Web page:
Time for a REST - How ServiceStack solved our mono woes

11 March 2012

We were about to abandon our Linux based project due to performance problems and memory leaks with mono ASP.NET and then we discovered ServiceStack.

We’re a start-up company of two and prefer developing in Linux using open-source software and libraries. This is also cost effective for the business since we have fewer licences to purchase, both on our own machines and any systems we sell. Additionally, remote management through SSH is a major advantage.

The short version

We have been developing an instrumentation system with a web application front-end. After spending a large amount of time battling memory leaks, stability and performance issues with the mono ASP.NET implementation we finally switched to ServiceStack which has resolved all of those problems.

A generic instrumentation system written in C♯

A while back Justen came up with the idea of developing a generic instrumentation system. Many industrial instruments are provided with their own specific software containing poorly designed interfaces or in some cases no software at all.

Our application consists of two parts:

  1. A daemon that is responsible for talking to the instruments.
  2. A browser interface that runs on a kiosk but is also available over the network, thereby allowing engineers to monitor and control individual instruments remotely if required.

The browser interface is mostly implemented in javascript with a C# server-side web application to provide the instrument readings, status and configuration information. The daemon application is also implemented in C#, since there are libraries available for communicating with serial ports and USB devices, meaning that we could share code with the web application.

The original design: MVC and NHibernate

A database would be used to provide the configuration of channels and instruments, it would also contain information about the instrument specific variables. These variables would be populated with data by the daemon and read by the web application which would also be able to “post” modifications back to the daemon where appropriate (variables that represent instrument settings, for example). The technologies used in the first design were as follows:

This design had many issues but probably the biggest flaw at the time was the use of the database to store the transient variable values read from the instruments. Not only was this a major bottleneck but it also caused constant disk access.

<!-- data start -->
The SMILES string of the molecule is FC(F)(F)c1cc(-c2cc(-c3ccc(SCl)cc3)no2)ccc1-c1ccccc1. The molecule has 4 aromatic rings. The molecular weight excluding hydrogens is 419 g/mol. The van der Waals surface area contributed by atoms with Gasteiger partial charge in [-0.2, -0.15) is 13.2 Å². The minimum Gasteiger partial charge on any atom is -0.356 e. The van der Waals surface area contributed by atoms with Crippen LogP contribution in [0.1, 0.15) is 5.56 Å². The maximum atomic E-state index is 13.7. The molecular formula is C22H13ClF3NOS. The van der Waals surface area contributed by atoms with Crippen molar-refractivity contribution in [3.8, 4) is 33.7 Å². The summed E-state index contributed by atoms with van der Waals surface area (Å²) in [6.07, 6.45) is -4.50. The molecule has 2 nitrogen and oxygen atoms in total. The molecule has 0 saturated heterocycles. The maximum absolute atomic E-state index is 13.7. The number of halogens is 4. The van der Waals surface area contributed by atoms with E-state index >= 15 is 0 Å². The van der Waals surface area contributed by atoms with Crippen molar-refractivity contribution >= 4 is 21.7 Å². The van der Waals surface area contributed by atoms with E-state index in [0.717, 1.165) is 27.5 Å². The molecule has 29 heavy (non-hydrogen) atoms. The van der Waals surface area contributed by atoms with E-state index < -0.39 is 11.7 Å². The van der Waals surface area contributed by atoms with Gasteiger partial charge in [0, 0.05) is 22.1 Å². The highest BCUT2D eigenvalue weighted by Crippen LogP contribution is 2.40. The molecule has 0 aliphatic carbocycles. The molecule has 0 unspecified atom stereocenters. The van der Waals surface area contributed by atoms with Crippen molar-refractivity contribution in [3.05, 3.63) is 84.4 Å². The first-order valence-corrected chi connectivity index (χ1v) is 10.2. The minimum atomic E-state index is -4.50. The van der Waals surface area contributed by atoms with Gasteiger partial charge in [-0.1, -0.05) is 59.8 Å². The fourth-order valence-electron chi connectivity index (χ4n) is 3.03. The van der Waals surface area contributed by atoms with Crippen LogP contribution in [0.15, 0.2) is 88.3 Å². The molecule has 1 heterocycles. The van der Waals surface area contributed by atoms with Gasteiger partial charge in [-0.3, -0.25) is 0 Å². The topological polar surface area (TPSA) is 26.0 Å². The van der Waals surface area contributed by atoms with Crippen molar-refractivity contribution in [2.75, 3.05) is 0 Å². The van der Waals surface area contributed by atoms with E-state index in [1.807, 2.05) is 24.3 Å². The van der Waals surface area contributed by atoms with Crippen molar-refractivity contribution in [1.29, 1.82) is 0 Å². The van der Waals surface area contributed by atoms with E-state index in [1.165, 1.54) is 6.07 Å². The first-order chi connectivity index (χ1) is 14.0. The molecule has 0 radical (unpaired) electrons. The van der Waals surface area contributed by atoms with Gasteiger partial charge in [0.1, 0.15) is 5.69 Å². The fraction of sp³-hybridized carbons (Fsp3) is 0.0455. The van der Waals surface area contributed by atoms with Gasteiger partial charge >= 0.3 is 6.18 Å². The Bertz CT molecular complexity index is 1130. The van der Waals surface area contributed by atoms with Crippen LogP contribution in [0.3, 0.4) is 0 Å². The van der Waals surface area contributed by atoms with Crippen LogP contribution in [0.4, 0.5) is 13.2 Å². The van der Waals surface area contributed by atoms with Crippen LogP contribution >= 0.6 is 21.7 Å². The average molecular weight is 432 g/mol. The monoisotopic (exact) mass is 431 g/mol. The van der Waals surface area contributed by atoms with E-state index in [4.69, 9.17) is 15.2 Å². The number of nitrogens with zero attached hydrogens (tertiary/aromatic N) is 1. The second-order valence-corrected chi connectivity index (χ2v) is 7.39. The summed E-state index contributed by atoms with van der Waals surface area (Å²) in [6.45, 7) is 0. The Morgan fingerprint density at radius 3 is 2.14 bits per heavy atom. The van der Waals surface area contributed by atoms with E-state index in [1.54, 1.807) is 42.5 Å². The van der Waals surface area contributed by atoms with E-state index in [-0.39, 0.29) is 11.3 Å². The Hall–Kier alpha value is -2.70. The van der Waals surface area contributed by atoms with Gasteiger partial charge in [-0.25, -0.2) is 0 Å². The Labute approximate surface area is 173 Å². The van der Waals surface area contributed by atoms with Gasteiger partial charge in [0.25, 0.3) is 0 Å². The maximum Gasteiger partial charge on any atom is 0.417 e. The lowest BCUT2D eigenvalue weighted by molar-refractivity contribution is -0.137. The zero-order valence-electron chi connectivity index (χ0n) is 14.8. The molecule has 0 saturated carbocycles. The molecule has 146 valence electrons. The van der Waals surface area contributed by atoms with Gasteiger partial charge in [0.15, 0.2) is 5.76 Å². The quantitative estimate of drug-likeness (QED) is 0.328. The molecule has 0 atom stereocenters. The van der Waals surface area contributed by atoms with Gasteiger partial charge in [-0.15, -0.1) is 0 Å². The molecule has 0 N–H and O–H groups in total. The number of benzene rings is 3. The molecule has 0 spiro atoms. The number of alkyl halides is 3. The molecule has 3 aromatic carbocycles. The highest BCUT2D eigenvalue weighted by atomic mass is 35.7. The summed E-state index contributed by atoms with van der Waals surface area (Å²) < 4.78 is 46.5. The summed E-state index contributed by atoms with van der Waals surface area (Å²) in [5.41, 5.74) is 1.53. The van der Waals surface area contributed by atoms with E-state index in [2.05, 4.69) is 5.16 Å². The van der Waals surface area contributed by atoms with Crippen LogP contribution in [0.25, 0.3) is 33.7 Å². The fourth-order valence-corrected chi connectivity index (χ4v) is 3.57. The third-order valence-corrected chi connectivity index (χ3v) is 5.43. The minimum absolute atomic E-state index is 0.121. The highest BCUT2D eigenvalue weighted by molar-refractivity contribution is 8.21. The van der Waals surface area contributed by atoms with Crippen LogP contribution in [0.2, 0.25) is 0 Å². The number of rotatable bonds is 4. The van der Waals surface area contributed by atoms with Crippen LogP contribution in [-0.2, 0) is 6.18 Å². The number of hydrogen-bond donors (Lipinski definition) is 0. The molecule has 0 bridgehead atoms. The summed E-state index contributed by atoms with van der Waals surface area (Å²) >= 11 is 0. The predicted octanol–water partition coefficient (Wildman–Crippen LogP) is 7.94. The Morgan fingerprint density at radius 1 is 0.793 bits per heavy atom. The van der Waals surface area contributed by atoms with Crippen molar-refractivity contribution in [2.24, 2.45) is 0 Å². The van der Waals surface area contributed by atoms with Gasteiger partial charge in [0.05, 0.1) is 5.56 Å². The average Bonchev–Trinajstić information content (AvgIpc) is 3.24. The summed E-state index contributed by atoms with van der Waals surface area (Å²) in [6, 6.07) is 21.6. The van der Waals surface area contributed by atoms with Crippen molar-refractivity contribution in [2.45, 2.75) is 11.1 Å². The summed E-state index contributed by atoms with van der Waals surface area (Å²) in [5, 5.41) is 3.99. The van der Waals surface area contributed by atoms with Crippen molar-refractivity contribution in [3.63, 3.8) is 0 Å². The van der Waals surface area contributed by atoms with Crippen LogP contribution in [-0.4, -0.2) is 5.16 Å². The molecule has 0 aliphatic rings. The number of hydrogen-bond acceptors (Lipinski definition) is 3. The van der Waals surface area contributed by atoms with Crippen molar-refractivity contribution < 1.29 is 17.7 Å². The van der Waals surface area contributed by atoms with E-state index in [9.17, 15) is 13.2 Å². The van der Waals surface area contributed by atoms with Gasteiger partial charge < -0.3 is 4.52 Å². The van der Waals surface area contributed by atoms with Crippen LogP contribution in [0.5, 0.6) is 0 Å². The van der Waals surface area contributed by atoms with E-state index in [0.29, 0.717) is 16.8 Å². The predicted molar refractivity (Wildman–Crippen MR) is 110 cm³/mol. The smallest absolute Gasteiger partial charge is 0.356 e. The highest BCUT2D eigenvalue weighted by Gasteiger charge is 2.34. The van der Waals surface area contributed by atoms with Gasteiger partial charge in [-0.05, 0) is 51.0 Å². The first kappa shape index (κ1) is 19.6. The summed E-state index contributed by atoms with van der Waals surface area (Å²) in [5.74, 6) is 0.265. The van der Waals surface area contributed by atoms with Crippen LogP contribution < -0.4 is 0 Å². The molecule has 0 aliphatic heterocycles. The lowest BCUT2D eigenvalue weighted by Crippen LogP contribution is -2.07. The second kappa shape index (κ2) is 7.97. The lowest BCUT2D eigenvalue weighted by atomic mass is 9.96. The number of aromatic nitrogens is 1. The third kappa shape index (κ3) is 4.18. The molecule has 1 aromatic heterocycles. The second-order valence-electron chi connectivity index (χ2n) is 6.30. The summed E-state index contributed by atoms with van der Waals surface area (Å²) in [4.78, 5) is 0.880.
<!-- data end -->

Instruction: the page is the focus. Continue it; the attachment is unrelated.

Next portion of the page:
The second attempt: MVC3 and memory tables

When it came to the second version we foolishly thought that the way to solve the issue was to use memory tables in the database. This version also involved a major redesign of the javascript engine:

We moved the web application to MVC3 and after a lot of work produced components capable of rendering themselves from XML (instrumentation specific since it involves binding to instrument variables amongst other things).

Discovering problems by polling … a lot

The web application is rather unconventional as it involves a long running javascript engine polling the server at regular intervals (every 500ms or so) for both status information and variable readings. This uncovered some rather major memory leaks, especially when left running for days on end. For an instrumentation server this is no good, the application has to be able to run indefinitely without causing the system to eventually grind to a halt!

And thus began the tedious search for leaks…

Memory leaks and stability issues with System.Web under mono

We spent some time tracing the cause of the leaks, although that was nothing compared to the amount of time we’ve spent trying to prevent them, since they did not appear to originate in our code. The major culprit was traced back to System.Web and we submitted a bug report, but that has been open for over 6 months now.

A partial workaround was to completely disable sessions but we wanted to add authentication to parts of the application later on and so we also experimented with the MVC3 SessionState attribute which should have allowed us to disable sessions for most of the controllers. However, it would seem that there is some supporting functionality missing in mono so this attribute has no effect. Another bug report was submitted, but at the time of writing this post there had been no response.

We solved the authentication problem at the time by switching to a simple method of our own that stores tokens in a memory table which are referenced by cookies.